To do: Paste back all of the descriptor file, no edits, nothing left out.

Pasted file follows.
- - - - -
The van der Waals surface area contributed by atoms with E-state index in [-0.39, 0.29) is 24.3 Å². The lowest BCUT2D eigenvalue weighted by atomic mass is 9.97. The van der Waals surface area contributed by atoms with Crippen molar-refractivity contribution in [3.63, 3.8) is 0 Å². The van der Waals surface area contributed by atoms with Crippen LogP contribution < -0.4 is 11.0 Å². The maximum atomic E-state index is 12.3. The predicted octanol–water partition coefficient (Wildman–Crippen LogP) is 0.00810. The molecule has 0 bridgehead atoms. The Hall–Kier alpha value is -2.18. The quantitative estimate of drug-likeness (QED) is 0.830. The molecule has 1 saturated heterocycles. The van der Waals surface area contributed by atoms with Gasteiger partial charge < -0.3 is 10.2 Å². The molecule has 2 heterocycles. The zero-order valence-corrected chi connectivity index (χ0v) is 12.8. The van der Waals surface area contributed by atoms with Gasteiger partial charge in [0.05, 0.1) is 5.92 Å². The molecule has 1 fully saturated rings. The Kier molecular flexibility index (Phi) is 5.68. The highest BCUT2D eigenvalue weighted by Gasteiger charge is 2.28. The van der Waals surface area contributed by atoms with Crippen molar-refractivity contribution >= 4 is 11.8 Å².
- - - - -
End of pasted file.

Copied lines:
The van der Waals surface area contributed by atoms with E-state index in [-0.39, 0.29) is 24.3 Å². The lowest BCUT2D eigenvalue weighted by atomic mass is 9.97. The van der Waals surface area contributed by atoms with Crippen molar-refractivity contribution in [3.63, 3.8) is 0 Å². The van der Waals surface area contributed by atoms with Crippen LogP contribution < -0.4 is 11.0 Å². The maximum atomic E-state index is 12.3. The predicted octanol–water partition coefficient (Wildman–Crippen LogP) is 0.00810. The molecule has 0 bridgehead atoms. The Hall–Kier alpha value is -2.18. The quantitative estimate of drug-likeness (QED) is 0.830. The molecule has 1 saturated heterocycles. The van der Waals surface area contributed by atoms with Gasteiger partial charge < -0.3 is 10.2 Å². The molecule has 2 heterocycles. The zero-order valence-corrected chi connectivity index (χ0v) is 12.8. The van der Waals surface area contributed by atoms with Gasteiger partial charge in [0.05, 0.1) is 5.92 Å². The molecule has 1 fully saturated rings. The Kier molecular flexibility index (Phi) is 5.68. The highest BCUT2D eigenvalue weighted by Gasteiger charge is 2.28. The van der Waals surface area contributed by atoms with Crippen molar-refractivity contribution >= 4 is 11.8 Å².